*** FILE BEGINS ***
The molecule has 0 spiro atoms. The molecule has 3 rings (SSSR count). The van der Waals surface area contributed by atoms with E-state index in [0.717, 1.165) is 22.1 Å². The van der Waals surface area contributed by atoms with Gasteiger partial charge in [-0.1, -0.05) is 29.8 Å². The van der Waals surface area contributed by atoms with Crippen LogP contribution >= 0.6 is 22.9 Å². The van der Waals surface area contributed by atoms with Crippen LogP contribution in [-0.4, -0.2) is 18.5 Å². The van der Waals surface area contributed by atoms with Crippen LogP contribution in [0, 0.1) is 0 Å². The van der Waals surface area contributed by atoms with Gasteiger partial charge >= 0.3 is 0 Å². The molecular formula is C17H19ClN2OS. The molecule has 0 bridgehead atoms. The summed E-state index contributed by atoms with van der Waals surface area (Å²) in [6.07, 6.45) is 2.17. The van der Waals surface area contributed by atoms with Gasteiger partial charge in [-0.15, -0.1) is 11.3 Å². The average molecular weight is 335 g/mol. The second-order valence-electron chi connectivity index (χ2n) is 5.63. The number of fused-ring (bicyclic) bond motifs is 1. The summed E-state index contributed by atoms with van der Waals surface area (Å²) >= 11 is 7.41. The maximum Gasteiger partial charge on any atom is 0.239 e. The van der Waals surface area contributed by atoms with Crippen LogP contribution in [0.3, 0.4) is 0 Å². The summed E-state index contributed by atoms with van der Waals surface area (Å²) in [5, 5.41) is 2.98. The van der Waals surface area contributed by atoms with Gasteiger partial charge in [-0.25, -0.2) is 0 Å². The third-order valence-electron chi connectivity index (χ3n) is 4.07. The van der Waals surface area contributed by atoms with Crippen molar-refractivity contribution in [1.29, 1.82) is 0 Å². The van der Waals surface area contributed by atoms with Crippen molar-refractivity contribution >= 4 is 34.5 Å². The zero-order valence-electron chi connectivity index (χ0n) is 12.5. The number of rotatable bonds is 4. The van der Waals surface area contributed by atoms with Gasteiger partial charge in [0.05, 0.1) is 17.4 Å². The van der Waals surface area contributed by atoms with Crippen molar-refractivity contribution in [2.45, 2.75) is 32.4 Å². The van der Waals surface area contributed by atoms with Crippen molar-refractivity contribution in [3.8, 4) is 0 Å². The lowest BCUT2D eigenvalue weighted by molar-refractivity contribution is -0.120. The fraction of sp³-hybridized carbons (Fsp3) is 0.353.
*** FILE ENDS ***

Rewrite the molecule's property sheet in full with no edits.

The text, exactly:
The molecule has 0 spiro atoms. The molecule has 3 rings (SSSR count). The van der Waals surface area contributed by atoms with E-state index in [0.717, 1.165) is 22.1 Å². The van der Waals surface area contributed by atoms with Gasteiger partial charge in [-0.1, -0.05) is 29.8 Å². The van der Waals surface area contributed by atoms with Crippen LogP contribution >= 0.6 is 22.9 Å². The van der Waals surface area contributed by atoms with Crippen LogP contribution in [-0.4, -0.2) is 18.5 Å². The van der Waals surface area contributed by atoms with Crippen LogP contribution in [0, 0.1) is 0 Å². The van der Waals surface area contributed by atoms with Gasteiger partial charge >= 0.3 is 0 Å². The molecular formula is C17H19ClN2OS. The molecule has 0 bridgehead atoms. The summed E-state index contributed by atoms with van der Waals surface area (Å²) in [6.07, 6.45) is 2.17. The van der Waals surface area contributed by atoms with Gasteiger partial charge in [-0.15, -0.1) is 11.3 Å². The average molecular weight is 335 g/mol. The second-order valence-electron chi connectivity index (χ2n) is 5.63. The number of fused-ring (bicyclic) bond motifs is 1. The summed E-state index contributed by atoms with van der Waals surface area (Å²) >= 11 is 7.41. The maximum Gasteiger partial charge on any atom is 0.239 e. The van der Waals surface area contributed by atoms with Crippen LogP contribution in [0.3, 0.4) is 0 Å². The summed E-state index contributed by atoms with van der Waals surface area (Å²) in [5, 5.41) is 2.98. The van der Waals surface area contributed by atoms with Gasteiger partial charge in [-0.25, -0.2) is 0 Å². The third-order valence-electron chi connectivity index (χ3n) is 4.07. The van der Waals surface area contributed by atoms with Crippen molar-refractivity contribution in [1.29, 1.82) is 0 Å². The van der Waals surface area contributed by atoms with Crippen molar-refractivity contribution >= 4 is 34.5 Å². The zero-order valence-electron chi connectivity index (χ0n) is 12.5. The number of rotatable bonds is 4. The van der Waals surface area contributed by atoms with Gasteiger partial charge in [0.05, 0.1) is 17.4 Å². The van der Waals surface area contributed by atoms with Crippen molar-refractivity contribution in [2.45, 2.75) is 32.4 Å². The van der Waals surface area contributed by atoms with Crippen molar-refractivity contribution in [3.8, 4) is 0 Å². The lowest BCUT2D eigenvalue weighted by molar-refractivity contribution is -0.120. The fraction of sp³-hybridized carbons (Fsp3) is 0.353.